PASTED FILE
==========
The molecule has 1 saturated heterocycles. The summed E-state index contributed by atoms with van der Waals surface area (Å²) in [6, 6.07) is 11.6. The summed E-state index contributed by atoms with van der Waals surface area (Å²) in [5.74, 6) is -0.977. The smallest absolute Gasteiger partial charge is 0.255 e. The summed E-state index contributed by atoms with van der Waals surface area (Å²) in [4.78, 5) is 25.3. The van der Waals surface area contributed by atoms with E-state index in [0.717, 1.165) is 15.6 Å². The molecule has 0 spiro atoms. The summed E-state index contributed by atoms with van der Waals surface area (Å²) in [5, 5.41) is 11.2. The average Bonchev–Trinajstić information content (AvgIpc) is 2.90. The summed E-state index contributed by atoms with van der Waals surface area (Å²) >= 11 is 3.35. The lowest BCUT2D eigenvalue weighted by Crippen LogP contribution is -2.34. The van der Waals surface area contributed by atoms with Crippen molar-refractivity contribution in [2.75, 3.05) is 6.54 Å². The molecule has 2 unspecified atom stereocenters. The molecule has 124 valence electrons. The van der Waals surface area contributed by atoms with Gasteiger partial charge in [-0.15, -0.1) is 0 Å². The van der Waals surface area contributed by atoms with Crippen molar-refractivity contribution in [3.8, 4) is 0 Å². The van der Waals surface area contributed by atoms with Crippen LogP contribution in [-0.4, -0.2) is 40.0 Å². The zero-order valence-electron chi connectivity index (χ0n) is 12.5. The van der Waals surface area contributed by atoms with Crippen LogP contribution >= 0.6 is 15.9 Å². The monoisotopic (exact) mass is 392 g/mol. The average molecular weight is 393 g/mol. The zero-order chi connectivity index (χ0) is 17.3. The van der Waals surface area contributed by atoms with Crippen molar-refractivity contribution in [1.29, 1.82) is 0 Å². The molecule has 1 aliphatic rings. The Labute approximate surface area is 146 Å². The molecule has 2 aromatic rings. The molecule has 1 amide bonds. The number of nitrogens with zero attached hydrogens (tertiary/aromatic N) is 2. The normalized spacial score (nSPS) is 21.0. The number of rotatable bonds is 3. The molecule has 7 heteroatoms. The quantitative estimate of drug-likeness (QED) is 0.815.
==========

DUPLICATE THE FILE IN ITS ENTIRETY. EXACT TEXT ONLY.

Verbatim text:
The molecule has 1 saturated heterocycles. The summed E-state index contributed by atoms with van der Waals surface area (Å²) in [6, 6.07) is 11.6. The summed E-state index contributed by atoms with van der Waals surface area (Å²) in [5.74, 6) is -0.977. The smallest absolute Gasteiger partial charge is 0.255 e. The summed E-state index contributed by atoms with van der Waals surface area (Å²) in [4.78, 5) is 25.3. The van der Waals surface area contributed by atoms with E-state index in [0.717, 1.165) is 15.6 Å². The molecule has 0 spiro atoms. The summed E-state index contributed by atoms with van der Waals surface area (Å²) in [5, 5.41) is 11.2. The average Bonchev–Trinajstić information content (AvgIpc) is 2.90. The summed E-state index contributed by atoms with van der Waals surface area (Å²) >= 11 is 3.35. The lowest BCUT2D eigenvalue weighted by Crippen LogP contribution is -2.34. The van der Waals surface area contributed by atoms with Crippen molar-refractivity contribution in [2.75, 3.05) is 6.54 Å². The molecule has 2 unspecified atom stereocenters. The molecule has 124 valence electrons. The van der Waals surface area contributed by atoms with Gasteiger partial charge in [-0.15, -0.1) is 0 Å². The van der Waals surface area contributed by atoms with Crippen molar-refractivity contribution in [3.8, 4) is 0 Å². The van der Waals surface area contributed by atoms with Crippen LogP contribution in [-0.4, -0.2) is 40.0 Å². The zero-order valence-electron chi connectivity index (χ0n) is 12.5. The van der Waals surface area contributed by atoms with Crippen LogP contribution >= 0.6 is 15.9 Å². The monoisotopic (exact) mass is 392 g/mol. The average molecular weight is 393 g/mol. The zero-order chi connectivity index (χ0) is 17.3. The van der Waals surface area contributed by atoms with Crippen molar-refractivity contribution in [1.29, 1.82) is 0 Å². The molecule has 1 aliphatic rings. The Labute approximate surface area is 146 Å². The molecule has 2 aromatic rings. The molecule has 1 amide bonds. The number of nitrogens with zero attached hydrogens (tertiary/aromatic N) is 2. The normalized spacial score (nSPS) is 21.0. The number of rotatable bonds is 3. The molecule has 7 heteroatoms. The quantitative estimate of drug-likeness (QED) is 0.815.